To George Muter
In Council Jan. 31. 1781.
If Mr. Peters means to perform military and other duties required by the laws, as would have been, had he given no parole, he is at liberty to remain: if he does not mean this, he must deliver himself up to the enemy.
RC (Vi); written on verso of Walter Peters to George Muter, 30 Jan. 1781 (see below); endorsed: “Walter Peters respecting his being a prisoner on parole & Govrs. answer Jany. 30th. 1781.” Tr in War Office Journal (Vi); another Tr in War Office Letter Book (Vi).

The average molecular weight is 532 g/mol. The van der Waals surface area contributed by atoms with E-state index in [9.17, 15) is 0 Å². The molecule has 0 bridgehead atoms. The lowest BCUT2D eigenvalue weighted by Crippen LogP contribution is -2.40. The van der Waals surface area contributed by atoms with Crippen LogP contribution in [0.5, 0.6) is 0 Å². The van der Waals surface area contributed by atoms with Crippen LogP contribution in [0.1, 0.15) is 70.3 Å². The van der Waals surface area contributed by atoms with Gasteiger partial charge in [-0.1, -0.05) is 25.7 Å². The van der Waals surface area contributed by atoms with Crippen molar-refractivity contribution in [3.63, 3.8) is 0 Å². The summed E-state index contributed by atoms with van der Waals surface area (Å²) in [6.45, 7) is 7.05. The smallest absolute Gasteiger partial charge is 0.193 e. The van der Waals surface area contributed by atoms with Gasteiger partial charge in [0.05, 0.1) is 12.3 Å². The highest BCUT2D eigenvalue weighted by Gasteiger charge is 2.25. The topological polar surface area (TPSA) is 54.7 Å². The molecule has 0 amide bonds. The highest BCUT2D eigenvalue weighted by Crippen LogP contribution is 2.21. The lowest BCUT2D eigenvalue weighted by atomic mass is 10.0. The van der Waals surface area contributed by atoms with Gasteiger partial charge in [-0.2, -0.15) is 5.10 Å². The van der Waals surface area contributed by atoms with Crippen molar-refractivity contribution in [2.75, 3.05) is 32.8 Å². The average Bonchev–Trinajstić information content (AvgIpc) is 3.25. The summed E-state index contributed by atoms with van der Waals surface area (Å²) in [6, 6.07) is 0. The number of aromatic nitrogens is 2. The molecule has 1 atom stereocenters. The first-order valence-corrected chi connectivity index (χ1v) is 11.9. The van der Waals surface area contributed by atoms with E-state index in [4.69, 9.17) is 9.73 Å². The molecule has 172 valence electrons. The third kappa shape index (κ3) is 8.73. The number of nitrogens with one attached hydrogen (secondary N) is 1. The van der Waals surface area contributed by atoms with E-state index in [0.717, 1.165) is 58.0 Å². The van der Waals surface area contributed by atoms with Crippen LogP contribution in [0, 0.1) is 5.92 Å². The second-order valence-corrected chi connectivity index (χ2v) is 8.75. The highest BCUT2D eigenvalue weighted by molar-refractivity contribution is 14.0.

Mr. Peters: Walter Peters was employed by the state at Hood’s (see Muter to TJ, 8 Sep. 1780). On 26 Jan. 1781 Muter wrote “Walter Peters Esq: at Hoods inclosing a Warrant for ten thousand Pounds and informing him of the reason for not sending it before” (War Office Journal, Vi). On 30 Jan. Peters replied, stating, in part: “by the Enclos’d letter You will be able to judge of my present situation. I woud make personal aplication to his Excellency on the occasion, but my horses have been so harass’d … they coud not carry me to Richmd. in three days. I have done no Malitia duty this two Years on Account of my having the Gout and being short sighted, and I am still willing to pay my Clubb of all Publick Charges. Please take his Excellencys opinion on this matter” (Vi). The letter enclosed by Peters has not been located (see Muter to TJ, preceding).